Detroit is a fitting backdrop for the 10th annual Sound Mind, Sound Body football camp, which kicks off Thursday, June 12.
After all, the camp was founded in 2004 by Motor City native Curtis Blackwell as an integral part of his nonprofit organization—the Lifting As We Climb Foundation.
The foundation’s primary goal was to enhance college opportunities for young athletes and reverse negative trends—such as the 25 percent high school graduation rate, according to the Associated Press (via Fox News)—that existed in his hometown at the time.
What began as a local camp spread across the state of Michigan, into the Midwest and now will play host to some of the nation’s top prospects from across the country.
Over the last decade, SMSB has helped more than 1,000 student-athletes earn college scholarships—with current NFL players such as Nick Perry, William Campbell and Johnathan Hankins counted as SMSB alums.
But how did SMSB expand, and what makes it different from the number of camps popping up across the country?
As Blackwell’s childhood friend and fellow Detroit native Chanterius Brock—who serves as the Director of Player Recruiting for SMSB—describes it, the camp’s fabric is heavily influenced by what the two friends and alumni of Detroit’s Martin Luther King High School witnessed growing up.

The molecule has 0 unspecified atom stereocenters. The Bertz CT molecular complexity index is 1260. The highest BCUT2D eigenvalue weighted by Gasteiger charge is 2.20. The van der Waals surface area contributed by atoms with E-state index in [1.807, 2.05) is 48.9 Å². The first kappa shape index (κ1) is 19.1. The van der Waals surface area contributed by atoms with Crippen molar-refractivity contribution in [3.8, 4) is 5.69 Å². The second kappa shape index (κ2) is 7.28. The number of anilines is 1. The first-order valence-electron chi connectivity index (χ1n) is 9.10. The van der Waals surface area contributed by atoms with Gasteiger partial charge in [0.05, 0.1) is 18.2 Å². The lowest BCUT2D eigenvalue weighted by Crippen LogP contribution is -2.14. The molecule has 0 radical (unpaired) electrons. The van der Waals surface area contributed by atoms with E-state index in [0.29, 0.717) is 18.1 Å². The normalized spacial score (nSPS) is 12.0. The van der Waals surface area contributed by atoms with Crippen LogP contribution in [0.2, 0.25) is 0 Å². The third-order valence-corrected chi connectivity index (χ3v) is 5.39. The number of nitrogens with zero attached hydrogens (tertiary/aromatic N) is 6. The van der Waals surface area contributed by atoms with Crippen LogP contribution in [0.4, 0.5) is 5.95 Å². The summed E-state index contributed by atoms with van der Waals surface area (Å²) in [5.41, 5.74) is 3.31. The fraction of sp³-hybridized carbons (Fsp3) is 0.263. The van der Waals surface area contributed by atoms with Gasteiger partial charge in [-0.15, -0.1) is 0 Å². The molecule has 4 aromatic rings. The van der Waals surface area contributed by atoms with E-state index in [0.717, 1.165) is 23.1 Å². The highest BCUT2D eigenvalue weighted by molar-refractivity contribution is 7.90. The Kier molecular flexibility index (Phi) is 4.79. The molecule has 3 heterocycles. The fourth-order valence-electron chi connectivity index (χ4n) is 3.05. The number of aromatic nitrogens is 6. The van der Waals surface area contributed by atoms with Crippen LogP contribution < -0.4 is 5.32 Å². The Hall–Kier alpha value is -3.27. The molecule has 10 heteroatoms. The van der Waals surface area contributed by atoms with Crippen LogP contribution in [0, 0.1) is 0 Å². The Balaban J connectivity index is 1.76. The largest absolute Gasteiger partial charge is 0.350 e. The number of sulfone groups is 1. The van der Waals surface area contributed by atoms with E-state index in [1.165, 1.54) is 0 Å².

“In a city like Detroit, it’s about trying to identify any and all opportunities to teach these kids before it’s too late,” Brock said. “They can’t see the tangible reality that is there for them if they work hard and apply themselves academically, trust in God, respect people and others and themselves. These are the skills that are lacking.”
Brock recalls seeing plenty of talented athletes fail to capitalize on the chance to make it to college, and it wasn’t because of a lack of athletic ability.
“We (Detroit players) were underachieving in terms of the gap between talent and actual success as student-athletes,” Brock stated. “The best players that I’ve played with and against and coached, these aren’t the kids that are playing Division I football or the ones who went on to have the most successful careers.”
When he went off to play his college ball in Tennessee, Brock bristled when classmates would tell him about the superiority of football in the South.
In his mind, the opportunities for success weren’t equal because the commitment to football in the two regions was vastly different. That’s where he and Blackwell worked to bridge the gap with SMSB.
“My thing was that we knew we had talent, but we just lacked the resources,” Brock said. “So I said to myself, ‘when I go home, I want to be able to provide those resources to kids like myself who didn’t have them.’ It was kind of like a divine type of thing for us (he and Blackwell) to connect because our visions were so similar.”
Together, they developed a term for their strategy in unifying their vision—“aggressive creativity.”
On a small scale, Brock—who spent time in Detroit as an assistant coach on the prep level—set out to establish opportunities for the kids he was coaching. Meanwhile, Blackwell’s focus was on networking and cultivating relationships with high school and college coaches, as well as with administrators on the college level.